June 2020

During this corona-virus pandemic, when we all need to pull together and work toward a common goal, it seems a fitting topic to talk about what it takes to go from an idea in the writer’s mind to a published book on the shelf.

The Nigerian phrase “It takes a village” has become familiar to many Americans, partly because of Hillary Clinton’s 1996 book. I recently thought how appropriate that sentiment is to writing and publishing a novel. Before I was a writer, I never gave any thought to what it took to get a book written and published. Now I know it takes a lot of people! A lot!!

Of course, I can only speak for myself but I believe I am representative of many authors.

After I have written my rough draft, I turn to my college friend MAS who has generously offered to listen to me read my draft out loud to her on the phone. This is an enormous help because I hear things that I don’t see when I’m writing or reading my manuscript on the computer or on pages I’ve printed out. I hear mistakes, repetitions, boring bits, and other things best left out. MAS suffers through that very rough rough draft. She also offers insights on plot, character development, and, most of all, she tells me when I haven’t written well enough and she is confused.

After we’ve finished, I return to my draft and rewrite it. I let it simmer for a week then reread it. I fix things that jump out at me as awkward, confusing, or slow. I enhance the characters and setting. I add all the layers I wanted to do earlier but was too focused on getting my basic ideas down. I make sure there are enough historical details. I go through a pile of notes that I’ve accumulated over the months when I was writing the first draft, selecting and discarding ideas and sentences. After letting it sit once more, I read it again. Hopefully there are only minor tweaks at this point.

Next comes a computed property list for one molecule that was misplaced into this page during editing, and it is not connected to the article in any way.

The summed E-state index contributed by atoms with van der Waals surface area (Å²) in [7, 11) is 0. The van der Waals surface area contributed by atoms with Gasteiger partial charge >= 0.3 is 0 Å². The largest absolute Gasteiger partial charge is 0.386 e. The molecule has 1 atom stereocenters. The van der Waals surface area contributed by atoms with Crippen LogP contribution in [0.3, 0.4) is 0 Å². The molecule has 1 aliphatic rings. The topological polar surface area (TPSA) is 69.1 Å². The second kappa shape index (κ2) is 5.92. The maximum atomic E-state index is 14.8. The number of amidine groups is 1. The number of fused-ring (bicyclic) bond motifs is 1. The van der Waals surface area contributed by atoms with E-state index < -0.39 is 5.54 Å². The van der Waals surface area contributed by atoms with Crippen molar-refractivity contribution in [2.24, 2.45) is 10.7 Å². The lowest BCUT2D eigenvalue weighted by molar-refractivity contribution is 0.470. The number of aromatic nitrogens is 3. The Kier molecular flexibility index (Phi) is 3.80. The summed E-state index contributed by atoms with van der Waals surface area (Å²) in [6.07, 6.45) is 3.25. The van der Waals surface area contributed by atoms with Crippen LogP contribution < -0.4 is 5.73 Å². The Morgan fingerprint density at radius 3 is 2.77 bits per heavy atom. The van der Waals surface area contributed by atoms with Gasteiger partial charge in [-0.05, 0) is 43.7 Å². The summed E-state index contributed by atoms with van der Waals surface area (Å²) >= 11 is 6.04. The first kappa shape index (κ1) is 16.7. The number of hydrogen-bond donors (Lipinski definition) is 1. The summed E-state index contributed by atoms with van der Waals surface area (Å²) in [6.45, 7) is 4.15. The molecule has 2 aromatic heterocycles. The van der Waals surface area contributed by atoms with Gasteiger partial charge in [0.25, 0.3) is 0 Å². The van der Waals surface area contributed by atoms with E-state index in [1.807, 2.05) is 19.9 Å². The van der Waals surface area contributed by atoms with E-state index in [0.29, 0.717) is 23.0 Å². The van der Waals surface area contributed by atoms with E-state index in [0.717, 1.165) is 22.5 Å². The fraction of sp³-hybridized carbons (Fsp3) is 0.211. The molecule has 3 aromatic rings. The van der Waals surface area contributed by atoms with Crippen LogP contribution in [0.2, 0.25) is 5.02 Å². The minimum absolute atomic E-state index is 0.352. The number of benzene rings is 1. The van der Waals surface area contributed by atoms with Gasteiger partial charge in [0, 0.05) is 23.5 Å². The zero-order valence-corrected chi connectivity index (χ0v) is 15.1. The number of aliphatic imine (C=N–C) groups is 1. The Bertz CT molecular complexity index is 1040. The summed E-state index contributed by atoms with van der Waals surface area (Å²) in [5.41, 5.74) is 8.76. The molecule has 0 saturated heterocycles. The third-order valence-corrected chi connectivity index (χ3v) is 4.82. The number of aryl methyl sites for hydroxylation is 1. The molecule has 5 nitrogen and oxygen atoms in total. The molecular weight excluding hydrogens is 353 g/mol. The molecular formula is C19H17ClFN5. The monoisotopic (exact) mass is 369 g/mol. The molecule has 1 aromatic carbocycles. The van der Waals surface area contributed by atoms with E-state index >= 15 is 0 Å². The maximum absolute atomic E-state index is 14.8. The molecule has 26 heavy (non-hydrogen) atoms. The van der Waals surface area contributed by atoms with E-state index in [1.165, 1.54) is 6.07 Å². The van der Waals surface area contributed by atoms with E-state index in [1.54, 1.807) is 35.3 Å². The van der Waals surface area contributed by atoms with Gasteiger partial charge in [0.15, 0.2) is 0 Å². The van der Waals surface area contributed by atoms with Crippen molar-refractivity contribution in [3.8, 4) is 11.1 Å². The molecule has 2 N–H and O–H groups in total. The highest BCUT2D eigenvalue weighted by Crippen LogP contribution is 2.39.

Here is where the village takes over. I send the completed draft to my Beta readers and anxiously await their comments and critiques. I am blessed to have talented friends who are also extremely supportive. Lifelong friends MH, MLM, SSW, and KL take anywhere from 1-4 weeks to read the copies I’ve printed out for them. They write notes in the margins about things they like and I should keep, as well as things they suggest I should change. They also write out several pages of notes much like my editor does in the developmental arc edits. As I receive each batch of notes and comments, I decide if I agree with what my Beta readers have said or not. If more than two people make the same comment, I definitely address that issue. I go through the manuscript 4 more times implementing each person’s comments, one at a time.

At some point while the Beta readers have the manuscript, I contact GM, my go-to cop. He reads the novel and tells me where I have made mistakes in the police procedure. Naturally, I fix most of those. For the sake of the story, I occasionally leave something I know is wrong but I note that in my comments at the end of the book.

Once I’ve incorporated all my changes and reread the manuscript a final time, I email it to my editor. She reads it and, in a month, she’ll send me what are called developmental arc edits. These are notes on plot, character, pacing, dialogue, and action scenes. I’ll rewrite the manuscript again to incorporate her suggestions−or explain why I don’t want to make a certain change. Luckily so far, we have ended up agreeing on things.

After all the writing and rewriting, a copy editor goes over the manuscript for errors in punctuation or verb tense. The interior designer decides what the inside of the finished book will look like in terms of margins, spacing, page color, font, and any artistic elements that might be added. The cover artist designs the artwork and cover. It finally goes to print. Then, hopefully you will be interested to read it!

I would like to give a huge and heartfelt Thank You!! to my village. I couldn’t do it without all of you.

If you’ve read previous posts, you will have noticed that I like to include photos with each one. I couldn’t think of anything appropriate this time, so I decided to simply post pictures of some of my favorite villages. Enjoy!

Chartres, France
Chartres isn’t technically a village but with its beautiful medieval buildings, it feels like one.
Eze, France
Eze is what the French call un nid d’aigle (an eagle’s nest). It’s a village cut from the rock perched on a cliff, overlooking the Mediterranean. No real streets, no cars allowed.
Looking down on the village of Eze.

Clovelly, England
Clovelly is the British version of an eagle’s nest village. See a theme here?
Clovelly looking up.
Hogsmeade. (I couldn’t resist!!)